- ISBN: 978-1-934356-47
- Publisher: Pragmatic Bookshelf
- Publication Date: February 2010
- Pages: 240
- Price: £25.50
The Pragmatic Programmers series of books form a well considered resource for more experienced developers looking to expand their knowledge of specific technologies or languages. Metaprogramming Ruby falls firmly into this category.
Wikipedia defines metaprogramming as 'the writing of computer programs that write or manipulate other programs (or themselves) as their data, or that do part of the work at compile time that would otherwise be done at runtime'. And it is these features that the book sets out to explore, taking in the object model, scopes and eigenclasses.
The bulk of the book consists of a dialogue between a team of developers, solving a set of programming problems. This mechanism allows the author to introduce a large number of Ruby language features and design patterns in a fairly informal and natural fashion.
Each section finishes with a series of structured problems, designed to re-enforce the topics covered in the section, before moving on to the next area.
The back third of the book takes the form of a more traditionally structured discussion of how to apply the techniques covered in the first part to Rails, the popular ruby based web framework.
This is not a book to learn ruby from. The author assumes basic to intermediate knowledge of ruby, and launches straight into the discussion of how to use and manipulate the full range of language features grouped under the 'metaprograming' label. This allows the book to cover a lot of ground, but is not for the inexperienced.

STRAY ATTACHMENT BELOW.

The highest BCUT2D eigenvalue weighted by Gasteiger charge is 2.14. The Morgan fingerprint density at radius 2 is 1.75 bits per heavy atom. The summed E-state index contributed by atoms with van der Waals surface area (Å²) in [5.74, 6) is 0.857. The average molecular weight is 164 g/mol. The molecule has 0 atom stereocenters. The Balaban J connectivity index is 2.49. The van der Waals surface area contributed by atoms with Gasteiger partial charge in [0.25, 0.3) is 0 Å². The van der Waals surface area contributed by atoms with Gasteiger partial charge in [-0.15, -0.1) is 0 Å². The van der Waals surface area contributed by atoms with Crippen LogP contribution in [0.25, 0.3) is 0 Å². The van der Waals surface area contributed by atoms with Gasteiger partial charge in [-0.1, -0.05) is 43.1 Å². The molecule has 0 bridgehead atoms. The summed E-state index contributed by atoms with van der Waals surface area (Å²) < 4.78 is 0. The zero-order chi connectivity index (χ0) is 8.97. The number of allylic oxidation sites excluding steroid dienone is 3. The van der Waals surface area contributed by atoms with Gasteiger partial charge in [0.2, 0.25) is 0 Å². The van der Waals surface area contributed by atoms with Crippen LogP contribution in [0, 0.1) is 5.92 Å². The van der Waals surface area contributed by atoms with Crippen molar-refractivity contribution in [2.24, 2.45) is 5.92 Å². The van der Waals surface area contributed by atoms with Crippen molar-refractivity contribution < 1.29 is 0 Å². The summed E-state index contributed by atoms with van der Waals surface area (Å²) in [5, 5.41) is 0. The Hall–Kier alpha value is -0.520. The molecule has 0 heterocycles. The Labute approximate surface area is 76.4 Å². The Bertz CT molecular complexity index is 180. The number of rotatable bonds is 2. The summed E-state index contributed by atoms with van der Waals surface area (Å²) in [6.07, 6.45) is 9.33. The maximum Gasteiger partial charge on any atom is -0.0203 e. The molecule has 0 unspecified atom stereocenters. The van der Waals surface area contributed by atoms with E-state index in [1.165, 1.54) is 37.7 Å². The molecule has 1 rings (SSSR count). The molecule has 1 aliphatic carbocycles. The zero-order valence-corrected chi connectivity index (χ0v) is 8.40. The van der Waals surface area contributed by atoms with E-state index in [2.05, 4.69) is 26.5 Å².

The book, due to its narrative-style is also not so useful as a reference. The author goes to some length to number each concept and design pattern, which he reviews at the end of the book, but this mostly leads to a lot of jumping around the book if you're interested in re-covering a specific area.
The book however does succeed in offering the reader inspiration to push the boundaries of their approach to programming in ruby, and think about solving real world problems using the concepts of metaprogramming and Domain Specific Languages, and as such it is definitely a useful addition to any ruby programmer's bookshelf.